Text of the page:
• Closely assess the base of the home's exterior near the foundation for any crevices that might allow entry and fill them with a weather-resistant sealant, caulk, or durable mesh.  

  • Promptly repair or replace torn window screens and install sweeps along the bases of any exterior doors. 

  • Ensure that basements or crawl spaces have sufficient ventilation and use dehumidifiers if necessary for reducing moisture and humidity.

  • Regularly clean any debris from the gutters and downspouts so that water flows away from the base of the home. 

  • Limit food and water sources by keeping kitchen areas clean and repairing any leaky spigots, hoses, or sinks. 

Some property owners have some success with trapping earwigs using unconventional home remedies. In garden areas, fill small cans with 1/4 of an inch of fish oil and position them at ground level around plants. Avoid overwatering plants and gardens, as this creates an ideal setting for earwigs.

Limit the use of bright outdoor lighting, particularly near points of entry to the home, as earwigs might be attracted to the light. Also, some pests that earwigs will prey on are also drawn toward such lighting. Consider transitioning to the newer yellowish, LED-style bulbs that are less attractive to flies, moths, and similar pests. 

As the tips mentioned earlier for preventing earwigs indicate, local property owners should employ a broad strategy that limits indoor entry points using exclusionary methods, minimizes excess moisture and humidity, and keeps the exterior area around the structure's perimeter free of clutter, debris, and overgrown vegetation. 

Too many property owners try do-it-yourself (DIY) home pest control products for earwigs and other occasional intruders. Unfortunately, these products often demonstrate limited effectiveness that is short-term. Those who try many of the general pest control products, such as sprays, often find themselves frustrated weeks or months later as pest-related problems persist.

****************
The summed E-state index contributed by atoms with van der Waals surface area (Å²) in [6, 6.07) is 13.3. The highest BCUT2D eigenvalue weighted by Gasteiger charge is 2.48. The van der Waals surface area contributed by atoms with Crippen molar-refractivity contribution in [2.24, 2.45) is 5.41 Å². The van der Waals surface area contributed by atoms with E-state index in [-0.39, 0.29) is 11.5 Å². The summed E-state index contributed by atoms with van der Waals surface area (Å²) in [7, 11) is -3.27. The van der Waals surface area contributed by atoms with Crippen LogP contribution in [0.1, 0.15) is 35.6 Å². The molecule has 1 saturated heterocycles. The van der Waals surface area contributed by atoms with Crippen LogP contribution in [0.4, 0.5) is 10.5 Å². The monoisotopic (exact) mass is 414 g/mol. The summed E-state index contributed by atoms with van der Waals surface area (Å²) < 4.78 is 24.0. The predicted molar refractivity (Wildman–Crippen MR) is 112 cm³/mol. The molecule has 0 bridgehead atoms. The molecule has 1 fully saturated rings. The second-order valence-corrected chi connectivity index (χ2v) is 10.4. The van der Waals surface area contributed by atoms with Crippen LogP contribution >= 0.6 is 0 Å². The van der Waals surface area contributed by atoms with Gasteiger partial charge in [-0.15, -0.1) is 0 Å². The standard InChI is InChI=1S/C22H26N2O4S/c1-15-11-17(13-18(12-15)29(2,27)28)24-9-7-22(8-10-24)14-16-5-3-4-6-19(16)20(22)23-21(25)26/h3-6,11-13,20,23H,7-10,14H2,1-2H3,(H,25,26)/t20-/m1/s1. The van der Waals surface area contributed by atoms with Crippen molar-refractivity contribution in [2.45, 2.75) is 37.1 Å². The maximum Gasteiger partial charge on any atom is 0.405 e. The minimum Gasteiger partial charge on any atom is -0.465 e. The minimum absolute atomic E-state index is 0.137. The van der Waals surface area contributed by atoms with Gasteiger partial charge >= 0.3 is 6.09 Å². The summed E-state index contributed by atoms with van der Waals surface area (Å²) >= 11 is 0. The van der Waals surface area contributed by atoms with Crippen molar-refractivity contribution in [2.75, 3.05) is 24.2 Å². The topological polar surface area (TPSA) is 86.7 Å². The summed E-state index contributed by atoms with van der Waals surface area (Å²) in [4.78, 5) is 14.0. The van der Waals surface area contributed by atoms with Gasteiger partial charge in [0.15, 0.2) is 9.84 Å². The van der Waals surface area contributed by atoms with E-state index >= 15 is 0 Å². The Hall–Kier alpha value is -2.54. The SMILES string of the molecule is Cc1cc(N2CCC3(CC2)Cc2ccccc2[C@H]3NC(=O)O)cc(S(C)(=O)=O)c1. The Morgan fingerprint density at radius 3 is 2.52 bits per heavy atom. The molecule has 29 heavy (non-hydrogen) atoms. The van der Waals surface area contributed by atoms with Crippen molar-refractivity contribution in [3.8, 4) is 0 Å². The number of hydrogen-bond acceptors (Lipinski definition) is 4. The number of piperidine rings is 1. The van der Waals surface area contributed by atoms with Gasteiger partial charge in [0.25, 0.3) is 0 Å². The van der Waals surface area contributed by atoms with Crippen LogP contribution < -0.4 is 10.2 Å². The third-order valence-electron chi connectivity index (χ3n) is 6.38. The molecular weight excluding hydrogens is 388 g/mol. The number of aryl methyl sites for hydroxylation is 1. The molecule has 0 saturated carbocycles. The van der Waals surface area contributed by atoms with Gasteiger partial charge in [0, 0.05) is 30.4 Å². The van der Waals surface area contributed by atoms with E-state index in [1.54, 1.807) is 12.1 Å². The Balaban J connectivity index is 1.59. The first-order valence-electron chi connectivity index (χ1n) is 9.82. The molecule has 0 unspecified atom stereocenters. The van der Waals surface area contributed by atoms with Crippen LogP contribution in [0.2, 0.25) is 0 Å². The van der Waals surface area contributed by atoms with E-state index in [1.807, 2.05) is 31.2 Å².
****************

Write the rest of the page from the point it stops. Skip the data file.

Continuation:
Consulting with an experienced pest management professional will develop a truly customized solution for controlling harmful pests and result in more positive long-term outcomes. 

The Most Effective Way To Keep Earwigs Away From Your Home

Are you noticing earwigs in your home? Property owners that find earwigs inside their homes should consider consulting with a licensed pest control professional for assistance with these bothersome pests. Our qualified team of specialists with Modern Pest Control knows how to get rid of earwigs quickly and safely. Some of the home pest control products on the market today contain harsh chemical mixtures. 

Residential and commercial customers in the Woodlands have relied on experts with Modern Pest Control for more than 60 years. We recognize that each customer deserves solutions specifically tailored to their pest-related problem. Using "one-size-fits-all" treatment plans is typically inefficient and lacks effectiveness; therefore, one of our trained service technicians always visits the property and performs a detailed assessment of the premises. 

The assessment or inspection is necessary for identifying the type of pest involved and the extent of the infestation and often reveals the likely points of entry indoors. After gathering the information needed, our service professional will answer any questions that arise and explain the best available treatment options. Keep in mind that we operate in a manner that protects our customer, their pets, and the local ecosystem.